Annie Haight: I have absolutely lovely colleagues and very nice students- they’re the richest part. That and being able to work with ideas. Yesterday, I was at an academic seminar on critical realism where I was hearing a scholar from the Bristol Business School give a wonderful lucid explanation about the fundamentals of critical realism in a very broad Liverpudlian accent. That really pleased me! It also pleased me that we were in the former music room of Robert Maxwell, in Headington Hill Hall which is now in my University. It’s those kinds of things that are an absolute privilege and joy - because it sure isn’t the pay!
Rhodes Project: If you weren’t working at Oxford Brookes, what would you be doing?
Annie Haight: I would absolutely love to just have the time to write. To be able to research and write in a freer way that one might have if one wasn’t judged based on the production of peer-reviewed academic journal articles.
Rhodes Project: If you could change one thing in your life what would it be?
Annie Haight: Well, people my age would love more time and more energy.
Rhodes Project: What surprised you most about Oxford?
Annie Haight: This takes me back to 1978! What surprised me most was the inability to get a decent breakfast in a cafe. I went down to St. Giles to what was then called Pepe’s Cafe and I had the greasiest, most horrible breakfast! It was such a disappointment! That’s about Oxford the city – as for experience of the university, the structures were very different, the expectations were very different from what I had encountered in the US. Martha Nussbaum, the American philosopher, has written a book called Not for Profit which is an argument in favour of the humanities as a force for good and democracy at a time when they seem to be endangered in terms of funding and status. She emphasises the difference between the liberal arts universities in the United States and what happens in other countries in the Western tradition. Britain, like other countries, focuses on a very narrow, subject-based, strict academic curriculum whereas the curriculum is much wider in the US so the expectations and the structures are very different even now.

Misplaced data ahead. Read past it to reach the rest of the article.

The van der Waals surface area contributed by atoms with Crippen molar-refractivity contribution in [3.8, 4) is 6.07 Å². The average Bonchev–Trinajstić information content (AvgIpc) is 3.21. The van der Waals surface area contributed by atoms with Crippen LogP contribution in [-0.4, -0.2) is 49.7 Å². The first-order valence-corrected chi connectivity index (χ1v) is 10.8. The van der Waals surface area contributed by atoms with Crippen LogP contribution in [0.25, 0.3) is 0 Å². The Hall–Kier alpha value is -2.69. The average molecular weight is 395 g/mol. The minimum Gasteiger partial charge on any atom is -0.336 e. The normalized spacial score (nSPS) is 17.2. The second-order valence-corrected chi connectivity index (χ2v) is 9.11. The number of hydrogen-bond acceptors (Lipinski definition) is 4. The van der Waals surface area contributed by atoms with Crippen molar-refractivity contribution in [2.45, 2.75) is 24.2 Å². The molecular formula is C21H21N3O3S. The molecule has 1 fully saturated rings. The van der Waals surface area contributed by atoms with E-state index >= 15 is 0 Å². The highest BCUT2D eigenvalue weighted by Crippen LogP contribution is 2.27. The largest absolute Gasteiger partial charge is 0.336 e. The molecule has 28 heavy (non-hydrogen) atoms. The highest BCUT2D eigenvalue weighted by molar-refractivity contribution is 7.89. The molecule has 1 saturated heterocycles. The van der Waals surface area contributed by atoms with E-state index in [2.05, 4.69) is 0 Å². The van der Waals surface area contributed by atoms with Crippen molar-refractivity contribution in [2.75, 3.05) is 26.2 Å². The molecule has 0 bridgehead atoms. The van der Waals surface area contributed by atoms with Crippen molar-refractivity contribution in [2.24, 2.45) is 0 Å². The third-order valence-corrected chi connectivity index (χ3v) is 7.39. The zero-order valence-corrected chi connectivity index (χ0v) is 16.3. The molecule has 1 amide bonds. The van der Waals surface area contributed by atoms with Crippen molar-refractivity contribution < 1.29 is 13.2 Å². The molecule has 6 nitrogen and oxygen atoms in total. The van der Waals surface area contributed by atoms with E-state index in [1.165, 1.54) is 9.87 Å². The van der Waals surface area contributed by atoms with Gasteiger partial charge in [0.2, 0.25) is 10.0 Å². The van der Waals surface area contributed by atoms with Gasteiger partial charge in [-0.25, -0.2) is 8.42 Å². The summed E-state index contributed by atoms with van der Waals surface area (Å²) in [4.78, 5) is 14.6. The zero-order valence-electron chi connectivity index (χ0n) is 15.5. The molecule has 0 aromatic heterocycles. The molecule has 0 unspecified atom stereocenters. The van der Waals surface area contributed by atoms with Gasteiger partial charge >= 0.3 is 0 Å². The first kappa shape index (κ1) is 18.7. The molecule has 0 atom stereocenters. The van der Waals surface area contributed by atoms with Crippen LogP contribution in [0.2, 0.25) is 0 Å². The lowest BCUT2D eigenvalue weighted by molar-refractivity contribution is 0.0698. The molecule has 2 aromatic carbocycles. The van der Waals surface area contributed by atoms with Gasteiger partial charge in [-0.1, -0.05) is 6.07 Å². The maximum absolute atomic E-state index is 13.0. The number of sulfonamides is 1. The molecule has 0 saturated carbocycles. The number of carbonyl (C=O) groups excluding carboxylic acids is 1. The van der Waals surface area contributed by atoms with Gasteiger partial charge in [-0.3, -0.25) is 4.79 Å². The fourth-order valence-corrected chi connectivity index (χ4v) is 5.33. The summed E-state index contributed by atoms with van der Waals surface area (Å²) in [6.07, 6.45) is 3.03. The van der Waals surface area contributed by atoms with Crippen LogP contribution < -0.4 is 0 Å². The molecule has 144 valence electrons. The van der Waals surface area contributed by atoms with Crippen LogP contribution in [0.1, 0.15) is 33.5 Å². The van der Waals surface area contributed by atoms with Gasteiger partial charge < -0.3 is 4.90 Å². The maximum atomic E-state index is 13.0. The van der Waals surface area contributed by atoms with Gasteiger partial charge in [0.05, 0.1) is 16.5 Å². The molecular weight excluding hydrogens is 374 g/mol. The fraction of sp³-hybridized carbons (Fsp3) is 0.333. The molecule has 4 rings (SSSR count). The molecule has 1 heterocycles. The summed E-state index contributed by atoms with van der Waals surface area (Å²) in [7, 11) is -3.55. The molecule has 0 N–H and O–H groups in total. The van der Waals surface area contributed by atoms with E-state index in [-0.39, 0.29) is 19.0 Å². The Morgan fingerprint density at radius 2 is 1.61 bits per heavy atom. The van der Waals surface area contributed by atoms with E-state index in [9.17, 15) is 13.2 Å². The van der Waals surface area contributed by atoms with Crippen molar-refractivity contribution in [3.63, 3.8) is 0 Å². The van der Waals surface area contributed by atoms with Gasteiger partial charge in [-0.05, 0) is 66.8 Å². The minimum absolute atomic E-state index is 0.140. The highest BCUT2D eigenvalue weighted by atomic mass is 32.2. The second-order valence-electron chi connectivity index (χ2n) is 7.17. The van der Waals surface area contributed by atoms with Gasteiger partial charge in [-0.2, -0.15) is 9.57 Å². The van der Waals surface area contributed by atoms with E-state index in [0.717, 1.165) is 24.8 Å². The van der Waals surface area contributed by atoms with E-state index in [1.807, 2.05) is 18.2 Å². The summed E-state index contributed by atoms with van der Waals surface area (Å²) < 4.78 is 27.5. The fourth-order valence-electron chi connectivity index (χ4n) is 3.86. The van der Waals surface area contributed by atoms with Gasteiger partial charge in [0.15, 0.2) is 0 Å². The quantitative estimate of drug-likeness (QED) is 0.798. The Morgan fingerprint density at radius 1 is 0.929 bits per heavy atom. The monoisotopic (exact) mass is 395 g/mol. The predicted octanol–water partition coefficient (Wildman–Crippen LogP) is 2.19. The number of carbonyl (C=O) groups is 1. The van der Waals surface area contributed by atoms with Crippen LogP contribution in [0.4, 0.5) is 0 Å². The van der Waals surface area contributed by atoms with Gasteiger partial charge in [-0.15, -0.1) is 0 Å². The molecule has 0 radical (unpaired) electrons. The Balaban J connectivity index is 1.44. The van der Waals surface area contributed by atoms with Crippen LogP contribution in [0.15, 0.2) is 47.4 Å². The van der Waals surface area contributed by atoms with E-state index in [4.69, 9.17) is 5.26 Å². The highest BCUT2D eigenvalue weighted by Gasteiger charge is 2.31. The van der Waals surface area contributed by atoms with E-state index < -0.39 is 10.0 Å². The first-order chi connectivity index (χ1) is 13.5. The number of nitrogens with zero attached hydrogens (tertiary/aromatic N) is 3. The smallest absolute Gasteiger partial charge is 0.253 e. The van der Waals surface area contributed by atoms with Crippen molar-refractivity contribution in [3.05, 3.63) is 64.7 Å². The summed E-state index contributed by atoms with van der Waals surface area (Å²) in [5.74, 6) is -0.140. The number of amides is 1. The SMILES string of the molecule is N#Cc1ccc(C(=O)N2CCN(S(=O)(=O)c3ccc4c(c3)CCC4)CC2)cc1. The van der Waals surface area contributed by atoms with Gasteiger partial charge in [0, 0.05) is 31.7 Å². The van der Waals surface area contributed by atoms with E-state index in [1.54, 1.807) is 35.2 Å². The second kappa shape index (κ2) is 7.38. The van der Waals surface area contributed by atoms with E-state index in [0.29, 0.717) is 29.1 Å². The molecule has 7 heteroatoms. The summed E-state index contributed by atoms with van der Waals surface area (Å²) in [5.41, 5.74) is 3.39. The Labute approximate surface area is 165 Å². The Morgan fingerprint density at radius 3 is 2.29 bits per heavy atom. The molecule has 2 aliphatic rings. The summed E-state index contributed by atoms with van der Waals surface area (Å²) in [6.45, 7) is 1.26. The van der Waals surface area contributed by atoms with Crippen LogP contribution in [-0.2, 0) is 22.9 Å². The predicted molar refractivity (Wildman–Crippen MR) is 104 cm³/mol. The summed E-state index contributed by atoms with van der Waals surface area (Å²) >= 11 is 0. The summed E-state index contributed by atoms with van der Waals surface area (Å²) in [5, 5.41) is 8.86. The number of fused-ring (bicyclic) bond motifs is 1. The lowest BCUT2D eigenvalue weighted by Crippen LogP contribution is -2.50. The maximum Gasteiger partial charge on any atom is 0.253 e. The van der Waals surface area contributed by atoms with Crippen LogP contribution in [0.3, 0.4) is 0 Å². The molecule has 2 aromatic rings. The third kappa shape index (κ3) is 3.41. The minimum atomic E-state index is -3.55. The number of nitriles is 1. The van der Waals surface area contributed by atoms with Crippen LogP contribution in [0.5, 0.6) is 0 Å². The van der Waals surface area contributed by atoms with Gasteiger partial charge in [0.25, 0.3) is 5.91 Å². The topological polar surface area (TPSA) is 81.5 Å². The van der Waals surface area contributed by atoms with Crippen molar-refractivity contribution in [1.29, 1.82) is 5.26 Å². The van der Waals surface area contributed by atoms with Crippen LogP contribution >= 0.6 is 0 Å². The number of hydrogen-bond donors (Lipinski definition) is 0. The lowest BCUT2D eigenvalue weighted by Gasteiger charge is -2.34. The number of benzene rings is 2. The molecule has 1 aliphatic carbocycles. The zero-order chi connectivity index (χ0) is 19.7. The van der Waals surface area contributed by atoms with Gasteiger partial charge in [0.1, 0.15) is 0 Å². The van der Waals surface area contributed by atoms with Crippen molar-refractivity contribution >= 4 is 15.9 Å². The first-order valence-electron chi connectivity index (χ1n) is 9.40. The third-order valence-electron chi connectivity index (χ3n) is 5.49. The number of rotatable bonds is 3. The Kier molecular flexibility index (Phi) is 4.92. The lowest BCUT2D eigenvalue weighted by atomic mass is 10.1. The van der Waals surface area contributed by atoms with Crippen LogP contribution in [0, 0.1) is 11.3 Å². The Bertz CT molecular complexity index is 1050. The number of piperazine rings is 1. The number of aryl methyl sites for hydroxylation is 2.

Rhodes Project: If you could go anywhere in the world, where would you go?
Annie Haight: My son has just returned from travelling in Central Asia which includes countries like Kazakhstan, Kyrgyzstan, Turkmenistan, Uzbekistan and Mongolia. I would like to visit some of these places. I am particularly interested in the geography and the beauty of the landscape in Southern Siberia where the wooded climate meets the grassy climate. I think Lake Baikal in Siberia would be a pretty cool place to see.
Rhodes Project: What’s something that you’re looking forward to?
Annie Haight: I’m looking forward to getting some time to get back to my own research and writing. Other tasks in my working life have pulled me away from that in the last few years and I am keen to go back to my writing. I’d like to be able to just write playfully and I have a number of projects in mind - including memoirs, radio scripts and fiction – to be playful with.